There some who take that literally, even today.  They withdraw from society.  Form communes. Want no influence (outside) to soil them. But I don’t believe that idea is to be taken physically. I believe it has to do with our hearts and minds. “Set your mind on things above not on things on earth” is what Paul told the Colossians. (3:2)

The word we are searching for is holiness. Sanctification. It means “to be holy, to be set apart.” Not physically, but in our hearts and minds. Devoted to Him.

The Pharisees thought they needed to physically separate.

The Sadducees thought they needed to ideologically separate.

The Bible speaks of devotion to God not the world.

Am I separated from the world? Am I dedicated for the Lord’s use? Are you?

“Father, may I be Yours completely. Help me not to be as concerned about physical separation as I am about having my heart and mind consecrated to You.”

April 9

Friday, April 9th, 2021

We often hear people say something similar to this: “You need to see that God has something much better for you.”  Even though that is true, sometimes it smacks of insensitivity. It also seems almost meaningless because the person may not be ready to hear that or want to hear it.

I know what a person is saying when they do. We often get so myopic that we fail to see the bigger picture. We see the hear and now. Like a card player who keeps his cards close to this chest, that is all we see. Up close and personal.

When the truth is that God may have a bigger picture for us. If He gave us what we wanted all the time, we would miss that. I was reading Psalm 119 this morning (and yesterday and the day before) :). In Psalm 119:26 it says, “I told you my plans, and you answered. Now teach me Your decrees. “ It’s like he realizes God has so much more to teach him.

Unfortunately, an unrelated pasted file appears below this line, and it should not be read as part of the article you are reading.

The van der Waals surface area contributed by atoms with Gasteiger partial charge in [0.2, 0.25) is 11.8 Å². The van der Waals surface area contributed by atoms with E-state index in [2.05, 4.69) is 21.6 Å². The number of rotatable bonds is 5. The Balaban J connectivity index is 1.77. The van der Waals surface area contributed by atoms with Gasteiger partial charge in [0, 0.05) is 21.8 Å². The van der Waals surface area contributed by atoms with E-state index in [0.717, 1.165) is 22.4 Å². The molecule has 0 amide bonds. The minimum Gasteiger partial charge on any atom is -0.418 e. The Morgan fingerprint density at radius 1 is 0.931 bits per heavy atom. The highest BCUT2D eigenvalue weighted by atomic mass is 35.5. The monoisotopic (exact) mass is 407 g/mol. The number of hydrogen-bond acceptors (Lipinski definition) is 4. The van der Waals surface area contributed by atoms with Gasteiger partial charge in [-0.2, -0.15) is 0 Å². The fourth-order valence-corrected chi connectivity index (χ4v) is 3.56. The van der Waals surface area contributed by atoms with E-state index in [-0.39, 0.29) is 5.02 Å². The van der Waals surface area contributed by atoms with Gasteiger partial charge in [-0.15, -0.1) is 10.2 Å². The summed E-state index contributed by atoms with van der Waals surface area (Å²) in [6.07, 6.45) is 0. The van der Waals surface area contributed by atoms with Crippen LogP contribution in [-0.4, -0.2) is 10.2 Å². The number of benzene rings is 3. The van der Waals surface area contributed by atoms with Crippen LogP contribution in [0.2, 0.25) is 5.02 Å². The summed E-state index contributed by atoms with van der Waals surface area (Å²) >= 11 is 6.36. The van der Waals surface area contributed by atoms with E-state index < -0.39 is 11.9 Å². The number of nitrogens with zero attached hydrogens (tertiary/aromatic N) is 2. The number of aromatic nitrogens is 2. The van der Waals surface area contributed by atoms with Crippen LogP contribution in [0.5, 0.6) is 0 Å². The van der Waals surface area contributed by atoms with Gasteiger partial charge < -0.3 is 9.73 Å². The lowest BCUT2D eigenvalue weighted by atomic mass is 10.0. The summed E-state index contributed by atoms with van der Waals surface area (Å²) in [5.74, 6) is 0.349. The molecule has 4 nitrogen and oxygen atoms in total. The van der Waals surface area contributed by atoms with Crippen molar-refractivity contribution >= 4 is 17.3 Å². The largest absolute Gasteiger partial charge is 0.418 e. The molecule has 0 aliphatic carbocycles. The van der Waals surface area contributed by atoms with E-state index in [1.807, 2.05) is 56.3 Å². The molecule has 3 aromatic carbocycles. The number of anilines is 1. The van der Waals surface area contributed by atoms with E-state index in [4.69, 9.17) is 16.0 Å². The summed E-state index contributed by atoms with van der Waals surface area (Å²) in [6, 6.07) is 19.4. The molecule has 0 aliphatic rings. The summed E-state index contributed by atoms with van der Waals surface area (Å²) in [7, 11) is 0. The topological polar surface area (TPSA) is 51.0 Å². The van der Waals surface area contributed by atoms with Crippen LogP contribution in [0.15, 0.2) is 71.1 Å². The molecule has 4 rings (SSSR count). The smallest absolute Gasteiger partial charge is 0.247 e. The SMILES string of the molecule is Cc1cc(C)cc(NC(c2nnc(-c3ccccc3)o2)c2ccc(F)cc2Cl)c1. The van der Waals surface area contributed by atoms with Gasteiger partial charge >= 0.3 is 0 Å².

Here’s the reality: I would never have known what God had waiting for me if I had only aimed at my target. God has so much more than my eyes can see. His plans for my life are so much bigger than mine. He wants to give me so much more than my keep-things-close-to-my-chest-vision can see.

It’s good to pray for answers but leave a card or two available for God to show His hand.

“Father, You are good. Kind. Loving. And would NEVER give me bad things or do bad things. Help me to pray but then leave the door open for You to work.”

April 1

Thursday, April 1st, 2021

Today is typically known as “April Fool’s Day.” We play pranks on people. Oh, I can remember trying to catch people off-guard with crazy, wild-eyed stories. Or coming up to someone who is afraid of spiders or snakes and playing on that fear. Most of it was innocent (but juvenile) fun.